Summer Nuclear Station

Cranes surround the construction of one of two partially built reactors that were being built at the V.C. Summer Nuclear Station north of Columbia. The project shut down in the summer of 2017 and state lawmakers are still dealing with the fallout. 

Federal investment regulators appear to be investigating whether Santee Cooper did enough to warn lenders about troubles with its massive nuclear project, according to a subpoena obtained by The Post and Courier.

In a new line of questioning, Securities and Exchange Commission investigators in Atlanta asked how Santee Cooper, a state-owned utility, handled a highly critical audit years before they called off construction on a pair of nuclear reactors at the V.C. Summer Nuclear Station, near Columbia.

The secret bombshell report raised alarms as early as 2015 about the project's viability and whether it would be finished in time to claim billions in tax credits. Auditors from the construction giant Bechtel Corp. also warned that Santee Cooper and its partner, SCANA Corp., weren't managing the project well.

Documents reviewed by The Post and Courier show that Bechtel scrubbed concerns about the schedule and the project management from its final report, under pressure from SCANA's legal team.

In a subpoena served on Santee Cooper in March, the SEC asked for four years of documents, including anything "pertaining to the disclosure or non-disclosure of the Bechtel report, assessment and schedule."

Investigators also asked for drafts of Santee Cooper's reports to investors and a list of everyone who had a copy of the Bechtel report.

The SEC declined to comment on its investigation's focus. Santee Cooper spokeswoman Mollie Gore said the utility was "fully cooperating with the SEC its investigation of V.C. Summer issues" and declined to comment further.

Government agencies have to hand over detailed financial information when they sell bonds to borrow money, because their debt is traded publicly. The SEC appears to be focused in part on what Santee Cooper said after receiving the Bechtel report.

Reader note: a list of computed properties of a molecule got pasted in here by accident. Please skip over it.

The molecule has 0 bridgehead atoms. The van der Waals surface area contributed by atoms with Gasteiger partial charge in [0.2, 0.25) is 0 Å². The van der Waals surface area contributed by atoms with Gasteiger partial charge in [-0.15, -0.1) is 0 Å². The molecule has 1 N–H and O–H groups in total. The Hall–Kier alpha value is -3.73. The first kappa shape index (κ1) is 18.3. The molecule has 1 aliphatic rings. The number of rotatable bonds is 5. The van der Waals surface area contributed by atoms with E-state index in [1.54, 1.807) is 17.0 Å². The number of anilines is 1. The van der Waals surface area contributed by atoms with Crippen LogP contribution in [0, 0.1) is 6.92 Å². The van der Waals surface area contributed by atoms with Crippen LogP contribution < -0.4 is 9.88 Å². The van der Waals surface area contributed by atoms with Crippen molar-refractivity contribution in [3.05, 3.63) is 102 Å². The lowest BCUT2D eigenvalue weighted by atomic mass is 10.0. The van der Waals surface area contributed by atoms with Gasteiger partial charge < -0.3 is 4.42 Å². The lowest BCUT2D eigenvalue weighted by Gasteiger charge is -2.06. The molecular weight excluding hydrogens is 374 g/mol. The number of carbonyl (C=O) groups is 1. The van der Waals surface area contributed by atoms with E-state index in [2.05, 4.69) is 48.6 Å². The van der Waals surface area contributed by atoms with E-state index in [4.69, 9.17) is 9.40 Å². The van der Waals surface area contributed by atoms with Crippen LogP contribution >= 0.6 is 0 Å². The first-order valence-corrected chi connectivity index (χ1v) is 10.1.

The subpoena asks about five times the utility stepped into the bond market in 2016. Over the course of the year, it raised nearly $1.5 billion, mostly to refinance old debt and pay for the nuclear project.

When it issued those bonds, it gave investors a few pages of information about the nuclear project. They include a warning that large construction projects can face delays and cost overruns because of things like "unforeseen engineering problems" and "performance by engineering, procurement or construction contractors."

Bechtel found that the reactors' engineering designs were problematic and the contractors weren't motivated to stay on schedule.

The SEC’s involvement in the failed V.C. Summer expansion first began last fall when investigators issued a subpoena to SCANA, a publicly traded company that owns South Carolina Electric & Gas. Shareholders have accused SCANA of hiding the Bechtel report and papering over the project's mounting problems.

SCANA still appears to be a focus of that investigation — the SEC’s file name is "in the matter of SCANA Corporation" — but Santee Cooper has come into its scope, too. Its subpoena was sent by an attorney advising the SEC's municipal bond unit in Atlanta.

Santee Cooper's records indicate that the utility was concerned about the disclosure issue once it got the Bechtel report. In an internal "action plan" memo, its staff asked how SCANA would disclose the report's findings to regulators and investors.

"This same concern applies to Santee Cooper," the undated memo reads. "Disclosures should be similar."

On the next line, it went on to say that SCANA's top officers and directors faced a personal legal risk: "Now that SCE&G is specifically aware of problems raised in report, failure to act may result in O&D liability."

The SEC's investigation parallels a probe by the U.S. Department of Justice and another by the State Law Enforcement Division, but so far, the inquiries have stayed out of the public eye. No one has been indicted because of the nuclear project, which was called off last summer after nine years of work that cost $9 billion.

Even so, they are pressing on. The FBI visited the V.C. Summer site earlier this month with as many as 19 agents, in one of the most visible shows yet of investigators' work. The Justice Department hadn't subpoenaed Santee Cooper since last fall.

And while investigators look into whether bond investors were warned about the project's problems, South Carolina still has to sort out how to repay them. The unfinished reactors account for nearly 5 percent of Santee Cooper's electricity rates, a number that's expected to rise in a few years.

At SCE&G, they eat up nearly a fifth of ratepayers' bills, $37 million a month in all. Lawmakers are considering legislation that could force investors to eat most of that sum.